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I have been told that the only straight lines on a sphere are great circles. Great circles are circles which pass through the "equator" of the circle. Why are these considered straight? They certainly look curved, because they are on a sphere.

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Straight isn't a good description. However, the shortest path between any two points on a sphere lies on a great circle just like in flat space, the shortest path between any two points lies on a straight line.

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  • $\begingroup$ Nice, short and to the point. +1 $\endgroup$ – DonAntonio Oct 2 '13 at 15:45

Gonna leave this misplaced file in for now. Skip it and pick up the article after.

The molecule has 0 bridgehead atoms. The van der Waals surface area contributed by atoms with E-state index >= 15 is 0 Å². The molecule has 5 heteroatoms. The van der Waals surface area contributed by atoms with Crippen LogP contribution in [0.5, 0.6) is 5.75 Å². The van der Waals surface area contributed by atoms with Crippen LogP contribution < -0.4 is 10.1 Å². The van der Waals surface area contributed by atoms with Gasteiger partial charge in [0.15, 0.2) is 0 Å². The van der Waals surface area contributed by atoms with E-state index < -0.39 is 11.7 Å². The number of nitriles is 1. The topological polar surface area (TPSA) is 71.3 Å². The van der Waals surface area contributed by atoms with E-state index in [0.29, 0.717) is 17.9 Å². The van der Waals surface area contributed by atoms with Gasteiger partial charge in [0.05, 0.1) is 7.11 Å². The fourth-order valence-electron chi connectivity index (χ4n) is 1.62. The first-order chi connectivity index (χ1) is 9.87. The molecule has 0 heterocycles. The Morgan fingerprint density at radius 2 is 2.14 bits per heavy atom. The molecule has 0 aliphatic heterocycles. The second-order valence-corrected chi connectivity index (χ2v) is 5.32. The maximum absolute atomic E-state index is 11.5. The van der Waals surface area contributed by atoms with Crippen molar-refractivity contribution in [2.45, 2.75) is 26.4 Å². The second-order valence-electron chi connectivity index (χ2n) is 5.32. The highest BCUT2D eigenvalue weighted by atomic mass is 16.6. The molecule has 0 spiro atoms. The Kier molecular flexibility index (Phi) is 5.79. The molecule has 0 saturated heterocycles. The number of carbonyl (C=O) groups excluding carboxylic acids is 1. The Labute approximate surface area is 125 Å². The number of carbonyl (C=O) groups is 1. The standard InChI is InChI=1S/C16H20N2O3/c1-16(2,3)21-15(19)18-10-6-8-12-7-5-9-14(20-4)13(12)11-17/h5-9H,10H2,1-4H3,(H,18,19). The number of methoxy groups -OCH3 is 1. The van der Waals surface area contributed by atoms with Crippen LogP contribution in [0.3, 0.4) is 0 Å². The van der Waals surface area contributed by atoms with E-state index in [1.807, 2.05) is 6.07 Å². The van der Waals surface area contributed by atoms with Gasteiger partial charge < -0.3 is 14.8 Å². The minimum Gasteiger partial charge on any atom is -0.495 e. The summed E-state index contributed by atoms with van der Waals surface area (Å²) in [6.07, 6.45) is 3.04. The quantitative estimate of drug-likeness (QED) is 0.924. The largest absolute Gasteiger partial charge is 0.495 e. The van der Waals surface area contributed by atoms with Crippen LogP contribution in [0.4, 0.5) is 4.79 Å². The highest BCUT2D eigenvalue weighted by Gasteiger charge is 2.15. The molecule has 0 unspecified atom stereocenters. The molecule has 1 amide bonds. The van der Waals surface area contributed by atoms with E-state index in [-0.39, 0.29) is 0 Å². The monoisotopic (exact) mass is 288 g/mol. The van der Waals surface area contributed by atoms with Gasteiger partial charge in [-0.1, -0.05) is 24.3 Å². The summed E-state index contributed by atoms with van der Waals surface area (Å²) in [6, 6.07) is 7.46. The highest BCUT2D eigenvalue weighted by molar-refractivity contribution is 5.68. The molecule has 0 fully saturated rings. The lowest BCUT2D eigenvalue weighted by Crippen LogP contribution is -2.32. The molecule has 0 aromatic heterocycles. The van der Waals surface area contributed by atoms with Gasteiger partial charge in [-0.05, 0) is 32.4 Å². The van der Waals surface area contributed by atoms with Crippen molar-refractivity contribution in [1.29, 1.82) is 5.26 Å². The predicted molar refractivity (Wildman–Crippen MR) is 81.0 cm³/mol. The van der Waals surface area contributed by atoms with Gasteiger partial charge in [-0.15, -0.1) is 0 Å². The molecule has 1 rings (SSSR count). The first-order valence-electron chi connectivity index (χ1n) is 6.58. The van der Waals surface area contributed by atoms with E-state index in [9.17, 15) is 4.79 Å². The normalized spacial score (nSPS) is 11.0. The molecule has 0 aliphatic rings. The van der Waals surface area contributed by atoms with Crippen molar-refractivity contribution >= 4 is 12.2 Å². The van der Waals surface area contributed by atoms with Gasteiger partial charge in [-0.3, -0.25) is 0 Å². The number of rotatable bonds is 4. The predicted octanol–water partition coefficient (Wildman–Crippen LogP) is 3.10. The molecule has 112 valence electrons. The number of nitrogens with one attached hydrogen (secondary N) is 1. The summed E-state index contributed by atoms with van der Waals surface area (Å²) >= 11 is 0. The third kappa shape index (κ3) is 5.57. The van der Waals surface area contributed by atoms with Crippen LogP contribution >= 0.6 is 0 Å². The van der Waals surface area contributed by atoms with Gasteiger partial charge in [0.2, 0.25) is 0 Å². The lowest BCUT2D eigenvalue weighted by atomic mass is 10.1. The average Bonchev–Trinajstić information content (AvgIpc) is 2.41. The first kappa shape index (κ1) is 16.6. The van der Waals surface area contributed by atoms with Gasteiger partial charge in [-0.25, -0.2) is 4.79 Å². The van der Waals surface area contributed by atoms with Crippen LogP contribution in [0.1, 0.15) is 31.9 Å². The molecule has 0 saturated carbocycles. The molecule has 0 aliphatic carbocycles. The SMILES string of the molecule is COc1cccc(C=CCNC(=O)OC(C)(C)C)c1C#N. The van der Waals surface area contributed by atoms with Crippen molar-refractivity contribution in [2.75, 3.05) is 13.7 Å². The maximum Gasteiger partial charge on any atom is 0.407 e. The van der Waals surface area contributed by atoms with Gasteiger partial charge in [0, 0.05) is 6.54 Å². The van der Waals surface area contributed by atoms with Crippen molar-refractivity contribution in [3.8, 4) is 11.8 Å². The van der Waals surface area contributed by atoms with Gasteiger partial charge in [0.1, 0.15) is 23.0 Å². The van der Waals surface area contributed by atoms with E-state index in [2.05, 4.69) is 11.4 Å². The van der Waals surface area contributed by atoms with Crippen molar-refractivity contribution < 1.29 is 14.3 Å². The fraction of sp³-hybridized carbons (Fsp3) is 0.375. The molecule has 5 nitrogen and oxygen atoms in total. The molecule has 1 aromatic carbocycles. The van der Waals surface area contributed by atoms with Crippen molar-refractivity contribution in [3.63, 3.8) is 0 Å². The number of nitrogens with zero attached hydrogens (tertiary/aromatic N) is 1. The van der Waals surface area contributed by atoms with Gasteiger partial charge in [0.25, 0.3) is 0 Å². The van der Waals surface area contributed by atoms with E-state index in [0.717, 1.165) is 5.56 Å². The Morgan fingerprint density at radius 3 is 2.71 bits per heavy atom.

• $\begingroup$ Straight is the best description. Consider the straight path from the north pole to Cape Town. Arriving in Cape Town keep up going straight away further to get back to the home of St. Claus. Geodesics rely on straightness, not on minimal distance. For that -1. $\endgroup$ – Michael Hoppe Oct 2 '13 at 18:31
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They are as straight as they can be, given that they have to lie on a sphere. Lines in Euclidean space and great circles on spheres are examples of what's called geodesics in differential geometry.

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